The unemployment rate in Prince George dropped to 7.6 per cent in December, the same rate seen in February before the economic impact of the COVID-19 pandemic was felt locally.
The local unemployment rate was down from 8.1 per cent in November, according to data released by Statistics Canada on Friday. Unemployment in the city peaked at 11.8 per cent in May, and had held at around 10 per cent for much of 2020.
"There is reason for hope in the long term as independent economists predict B.C. will lead all provinces with the highest gross domestic product growth in 2021 and the lowest unemployment – but only if we are successful in bending the curve and reducing transmission," said Ravi Kahlon, B.C. minister of jobs, economy recovery and innovation, in a press release on Friday. "We need to stay focused on following the advice of our health professionals for the health of British Columbians as well as the health of our economy."
While December's unemployment rate was the lowest seen in the city since March, it was still higher than the 6.7 per cent reported in December 2019.
Last month there were roughly 48,600 people working in the city, 4,000 people unemployed and 20,900 working-age adults not participating in the labour force.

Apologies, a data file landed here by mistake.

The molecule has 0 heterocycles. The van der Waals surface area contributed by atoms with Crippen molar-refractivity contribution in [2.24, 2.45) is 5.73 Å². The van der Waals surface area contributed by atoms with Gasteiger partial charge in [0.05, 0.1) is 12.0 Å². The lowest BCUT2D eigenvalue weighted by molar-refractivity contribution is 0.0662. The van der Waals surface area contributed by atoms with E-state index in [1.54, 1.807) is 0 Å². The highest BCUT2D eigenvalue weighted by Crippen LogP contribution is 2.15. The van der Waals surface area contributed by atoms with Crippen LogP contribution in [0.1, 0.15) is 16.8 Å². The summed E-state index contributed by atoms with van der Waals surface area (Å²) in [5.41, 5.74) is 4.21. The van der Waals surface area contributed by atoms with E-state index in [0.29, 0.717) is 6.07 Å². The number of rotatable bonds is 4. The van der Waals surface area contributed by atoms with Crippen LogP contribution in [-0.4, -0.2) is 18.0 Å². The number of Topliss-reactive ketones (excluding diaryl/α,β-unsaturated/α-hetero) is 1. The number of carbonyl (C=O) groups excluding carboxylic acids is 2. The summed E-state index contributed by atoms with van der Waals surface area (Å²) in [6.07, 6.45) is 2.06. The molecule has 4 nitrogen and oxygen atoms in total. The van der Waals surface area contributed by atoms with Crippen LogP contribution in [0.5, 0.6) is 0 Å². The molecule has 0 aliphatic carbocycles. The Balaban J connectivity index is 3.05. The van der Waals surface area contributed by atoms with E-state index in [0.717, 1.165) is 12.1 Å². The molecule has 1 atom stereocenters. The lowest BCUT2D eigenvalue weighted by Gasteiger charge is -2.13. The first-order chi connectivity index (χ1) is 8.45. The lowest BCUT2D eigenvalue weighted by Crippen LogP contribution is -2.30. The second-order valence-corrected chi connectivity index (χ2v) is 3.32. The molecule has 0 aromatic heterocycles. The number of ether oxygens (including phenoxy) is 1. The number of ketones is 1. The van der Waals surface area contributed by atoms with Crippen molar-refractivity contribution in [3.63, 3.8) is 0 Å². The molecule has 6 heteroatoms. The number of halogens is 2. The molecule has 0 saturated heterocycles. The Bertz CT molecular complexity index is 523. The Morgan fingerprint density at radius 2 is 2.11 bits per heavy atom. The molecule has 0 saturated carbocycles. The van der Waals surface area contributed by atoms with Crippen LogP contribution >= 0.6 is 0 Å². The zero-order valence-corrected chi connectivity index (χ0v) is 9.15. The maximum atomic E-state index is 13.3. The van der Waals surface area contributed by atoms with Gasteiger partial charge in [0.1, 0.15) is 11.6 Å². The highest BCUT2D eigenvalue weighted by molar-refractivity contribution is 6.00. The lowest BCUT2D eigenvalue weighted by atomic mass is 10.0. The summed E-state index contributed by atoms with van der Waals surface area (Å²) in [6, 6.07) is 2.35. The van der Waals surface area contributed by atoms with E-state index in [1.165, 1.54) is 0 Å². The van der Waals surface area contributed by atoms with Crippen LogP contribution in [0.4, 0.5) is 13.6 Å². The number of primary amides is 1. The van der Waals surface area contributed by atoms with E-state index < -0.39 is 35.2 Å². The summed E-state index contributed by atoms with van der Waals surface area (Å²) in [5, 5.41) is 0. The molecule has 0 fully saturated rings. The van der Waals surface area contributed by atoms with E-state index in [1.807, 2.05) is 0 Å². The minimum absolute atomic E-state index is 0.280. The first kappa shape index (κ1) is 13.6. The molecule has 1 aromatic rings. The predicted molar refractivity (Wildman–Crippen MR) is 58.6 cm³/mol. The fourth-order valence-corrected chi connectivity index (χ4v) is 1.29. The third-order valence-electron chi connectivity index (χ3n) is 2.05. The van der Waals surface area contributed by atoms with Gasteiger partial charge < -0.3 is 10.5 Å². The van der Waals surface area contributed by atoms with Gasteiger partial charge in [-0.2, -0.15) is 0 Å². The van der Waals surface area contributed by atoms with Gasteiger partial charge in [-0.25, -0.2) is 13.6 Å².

The city's labour force participation rate stood at 71.5 per cent, up from 69.1 per cent in December 2019, but down from 72.4 per cent in November.
Provincially, B.C.'s unemployment rate rose slightly from 7.1 per cent in November to 7.2 per cent in December. The national unemployment rate also rose by 0.1 of a percentage point to 8.6 per cent.
Canada lost 63,000 jobs as the impacts of the second wave of the COVID-19 pandemic were felt, Statistics Canada reported.
"B.C.'s economy has bucked the trend with modest gains adding 3,800 jobs, but we are not out of the woods as daily COVID-19 cases remain high," Kahlon said. "While B.C. added 24,000 full-time jobs across various sectors, including construction and manufacturing, about 20,000 part-time jobs were lost."
Overall employment in the province bounced back to 98.7 per cent of pre-pandemic levels, but sectors like tourism and hospitality continue to struggle, he added.
"Our StrongerBC recovery plan is underway and helping to support people and businesses," Kahlon said. "I encourage all businesses that have been affected by the pandemic to apply for the Small and Medium Sized Business Recovery Grant."